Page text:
Monday, April 8, 2013

Outdoor Gear Review - MSR Miniworks EX

Whether in a survival situation, a lengthy solo wilderness adventure or a simple weekend fishing or camping trip the one thing you cannot do without is water. For the weekend fishing or camping trip it's easy enough to bring sufficient water with you. However, weather changes fast in the back country and for any number of reasons people often get stranded far from help and that simple trip to your favorite trout stream could very well turn into a solo wilderness adventure and survival situation. Because of that it's always a good idea to have a means of treating water, in sufficient quantity to sustain yourself, for far longer than the scheduled duration of your trip.

There are of course a number of means of treating water and each has their benefits and drawbacks.
  • Boiling water - requires a collection and storage vessel and a stove (or fire) and a pot in which to boil the water
  • Treatment tablets or drops - Treats a limited amount of water, has a limited shelf life, often leaves a foul taste in the water
  • UV treatment pens - Will destroy bacteria, protozoa and viruses. Light weight and compact. Will not remove chemicals and toxins. Expensive and dependent on battery power

If your travels take you to places where waterborne viruses are an issue (Asia, South or Central America, Africa), then the UV Treatment Pens are probably a good investment with some form of treatment for chemical/toxin contaminants, just pack extra batteries. However, waterborne viruses aren't such a big issue in North America (unless you are camping along a waterway with an upstream sewage outflow). For most of us heading to the mountains or distant lakes this isn't a concern which makes filtration units a better and more economical solution.

Last year I purchased just such a device, the MSR (Mountain Safety Research) Miniworks EX. I'll say right from the beginning that the first one I bought failed on my very first trip resulting in me having to cut my outing short by two days. The pump pivot pin broke and though quite a drag, the good folks at REI replaced it, no questions asked, with a brand new filter unit. They said they'd had two others returned for similar failures. Likely a bad manufacturing run on the pins, things like that happen in production. They made it right. I'm happy. Since then I've used the filter on a number of trips and I feel that I can now offer an honest review of the product.

What You Get
The unit comes as shown above with a pump body, 4 feet of hose, a weighted hose end with pre-filter, a float, outflow cover and filter gauge (the red crescent in the first image), filter (inside the pump body), a cleaning pad and a drawstring sack to keep everything contained in your pack.

How It Works
The pump draws water through the pre-filter on the hose end to remove any large debris/sediment, the water passes through a ceramic/carbon filter element, then through the displacement pump and into any common container with a mouth the size of a Nalgene bottle or one of MSR's "Dromedary" water containers.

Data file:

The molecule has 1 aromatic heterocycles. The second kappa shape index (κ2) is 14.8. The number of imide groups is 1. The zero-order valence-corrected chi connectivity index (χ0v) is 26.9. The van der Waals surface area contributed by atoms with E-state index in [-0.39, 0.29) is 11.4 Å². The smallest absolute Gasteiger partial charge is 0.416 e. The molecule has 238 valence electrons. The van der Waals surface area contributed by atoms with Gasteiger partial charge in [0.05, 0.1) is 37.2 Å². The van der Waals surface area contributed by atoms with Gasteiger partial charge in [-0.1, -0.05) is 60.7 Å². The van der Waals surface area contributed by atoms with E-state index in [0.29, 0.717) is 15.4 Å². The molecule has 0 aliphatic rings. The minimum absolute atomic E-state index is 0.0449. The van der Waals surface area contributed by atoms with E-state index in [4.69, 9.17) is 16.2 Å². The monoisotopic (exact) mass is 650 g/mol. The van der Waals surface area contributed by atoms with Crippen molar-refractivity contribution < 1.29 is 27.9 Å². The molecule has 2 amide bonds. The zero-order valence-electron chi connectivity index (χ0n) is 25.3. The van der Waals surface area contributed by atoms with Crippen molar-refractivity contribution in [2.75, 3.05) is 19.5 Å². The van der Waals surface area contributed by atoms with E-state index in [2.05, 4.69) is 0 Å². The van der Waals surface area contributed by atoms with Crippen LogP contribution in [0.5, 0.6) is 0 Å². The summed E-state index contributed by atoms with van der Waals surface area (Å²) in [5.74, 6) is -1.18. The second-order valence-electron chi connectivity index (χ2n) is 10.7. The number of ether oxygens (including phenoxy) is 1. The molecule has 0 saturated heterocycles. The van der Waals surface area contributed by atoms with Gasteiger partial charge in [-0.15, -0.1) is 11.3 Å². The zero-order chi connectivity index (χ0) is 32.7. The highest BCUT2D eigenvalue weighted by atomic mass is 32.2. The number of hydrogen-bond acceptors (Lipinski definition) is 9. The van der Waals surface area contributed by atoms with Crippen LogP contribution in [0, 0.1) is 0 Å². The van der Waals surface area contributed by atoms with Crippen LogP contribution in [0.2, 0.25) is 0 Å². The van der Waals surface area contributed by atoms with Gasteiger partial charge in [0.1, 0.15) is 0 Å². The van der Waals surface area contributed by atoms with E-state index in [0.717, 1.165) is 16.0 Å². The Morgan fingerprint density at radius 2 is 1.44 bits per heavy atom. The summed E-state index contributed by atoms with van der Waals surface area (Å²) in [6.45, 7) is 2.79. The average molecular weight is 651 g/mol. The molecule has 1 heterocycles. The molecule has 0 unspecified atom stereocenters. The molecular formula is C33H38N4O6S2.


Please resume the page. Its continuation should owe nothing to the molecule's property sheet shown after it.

Debris and sediment is trapped on the surface of the ceramic/carbon filter element (shown below). The filter is cleaned by using the cleaning pad (scotch-brite) to abrade the surface of the ceramic, cleaning away debris, sediment and with each cleaning a fraction of the filter surface area itself. Hence, the filter is a consumable item (replaceable via ordering from MSR or at any MSR retailer). The outflow cover contains a gauge (the red crescent in the first image) that allows you to determine when the filter is at it's replacement size.

MSR claims that the filter will remove particulates/sediment, chemicals/toxins, protozoa and bacteria. Viruses are not removed hence if you feel your water source might contain viruses you should use a UV pen or boil your water as well. MSR claims that the pump/filter will process 1 liter per minute and that the filter has a maximum life of 2000 liters with regular cleaning.

The aforementioned failure aside, Ive been pretty happy with it. The unit is light enough for me (canoe packs not backpacks) at 1 lb and only takes up 3x8 inches in the pack. It's American Made which is something of a rarity with all products these days, not just outdoor products and I rather like the fact that my money is going to someone in Seattle instead of Sri Lanka or Shanghai. The claimed water processing rate is overstated, but not by much. It takes me 1.3-1.5 minutes to pump 1 liter of water at a fairly vigorous pace. Not a big deal if you are just filtering water for yourself, and if your source is fairly clear, but if you are doing so for 2-4 people or your water sources are more cloudy you  really ought to look into a filter with a higher flow rate and more filter surface area. Just know, it likely won't be as compact and light as this unit. The flow rate does slow considerably as the filter media picks up debris. That's good, it means it's not getting into your water container, but it does reduce the pace at which you can pump water. But because it is field maintainable, a quick cleaning returns it to peak flow.

The Miniworks EX does have limitations. If your use case fits within those limitations I strongly recommend the product for a solo adventure or emergency kit. However, if you need to purify water for a number of people you should seek a larger, more capable unit.


  1. These are good reviews, thanks for writing.

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